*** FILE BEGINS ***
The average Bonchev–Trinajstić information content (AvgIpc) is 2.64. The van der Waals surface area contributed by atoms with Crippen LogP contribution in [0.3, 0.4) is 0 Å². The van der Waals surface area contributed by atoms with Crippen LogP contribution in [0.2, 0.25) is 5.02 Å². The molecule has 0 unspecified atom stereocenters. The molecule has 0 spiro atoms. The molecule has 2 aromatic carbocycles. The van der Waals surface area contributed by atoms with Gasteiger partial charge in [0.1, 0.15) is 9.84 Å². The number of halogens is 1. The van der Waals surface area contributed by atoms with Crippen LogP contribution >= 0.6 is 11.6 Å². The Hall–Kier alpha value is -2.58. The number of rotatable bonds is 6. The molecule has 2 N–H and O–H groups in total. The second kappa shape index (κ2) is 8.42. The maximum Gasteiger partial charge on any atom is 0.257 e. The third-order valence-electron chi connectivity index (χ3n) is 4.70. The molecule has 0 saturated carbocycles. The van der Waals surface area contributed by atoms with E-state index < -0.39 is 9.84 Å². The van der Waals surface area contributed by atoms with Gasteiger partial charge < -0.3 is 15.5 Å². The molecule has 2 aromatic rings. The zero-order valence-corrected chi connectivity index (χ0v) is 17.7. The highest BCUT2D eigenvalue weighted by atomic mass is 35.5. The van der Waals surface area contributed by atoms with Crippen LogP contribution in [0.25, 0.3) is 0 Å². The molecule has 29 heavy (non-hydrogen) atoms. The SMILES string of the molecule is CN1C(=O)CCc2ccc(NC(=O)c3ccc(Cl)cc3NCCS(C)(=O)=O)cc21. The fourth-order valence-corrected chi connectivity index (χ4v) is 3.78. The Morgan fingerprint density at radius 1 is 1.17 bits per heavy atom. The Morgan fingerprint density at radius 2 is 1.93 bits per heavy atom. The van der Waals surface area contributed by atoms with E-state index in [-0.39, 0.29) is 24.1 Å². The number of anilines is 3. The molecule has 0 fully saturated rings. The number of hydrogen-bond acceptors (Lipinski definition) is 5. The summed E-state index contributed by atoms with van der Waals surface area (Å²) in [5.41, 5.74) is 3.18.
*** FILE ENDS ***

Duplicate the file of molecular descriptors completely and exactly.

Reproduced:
The average Bonchev–Trinajstić information content (AvgIpc) is 2.64. The van der Waals surface area contributed by atoms with Crippen LogP contribution in [0.3, 0.4) is 0 Å². The van der Waals surface area contributed by atoms with Crippen LogP contribution in [0.2, 0.25) is 5.02 Å². The molecule has 0 unspecified atom stereocenters. The molecule has 0 spiro atoms. The molecule has 2 aromatic carbocycles. The van der Waals surface area contributed by atoms with Gasteiger partial charge in [0.1, 0.15) is 9.84 Å². The number of halogens is 1. The van der Waals surface area contributed by atoms with Crippen LogP contribution >= 0.6 is 11.6 Å². The Hall–Kier alpha value is -2.58. The number of rotatable bonds is 6. The molecule has 2 N–H and O–H groups in total. The second kappa shape index (κ2) is 8.42. The maximum Gasteiger partial charge on any atom is 0.257 e. The third-order valence-electron chi connectivity index (χ3n) is 4.70. The molecule has 0 saturated carbocycles. The van der Waals surface area contributed by atoms with E-state index < -0.39 is 9.84 Å². The van der Waals surface area contributed by atoms with Gasteiger partial charge < -0.3 is 15.5 Å². The molecule has 2 aromatic rings. The zero-order valence-corrected chi connectivity index (χ0v) is 17.7. The highest BCUT2D eigenvalue weighted by atomic mass is 35.5. The van der Waals surface area contributed by atoms with Crippen LogP contribution in [0.25, 0.3) is 0 Å². The molecule has 29 heavy (non-hydrogen) atoms. The SMILES string of the molecule is CN1C(=O)CCc2ccc(NC(=O)c3ccc(Cl)cc3NCCS(C)(=O)=O)cc21. The fourth-order valence-corrected chi connectivity index (χ4v) is 3.78. The Morgan fingerprint density at radius 1 is 1.17 bits per heavy atom. The Morgan fingerprint density at radius 2 is 1.93 bits per heavy atom. The van der Waals surface area contributed by atoms with E-state index in [-0.39, 0.29) is 24.1 Å². The number of anilines is 3. The molecule has 0 fully saturated rings. The number of hydrogen-bond acceptors (Lipinski definition) is 5. The summed E-state index contributed by atoms with van der Waals surface area (Å²) in [5.41, 5.74) is 3.18.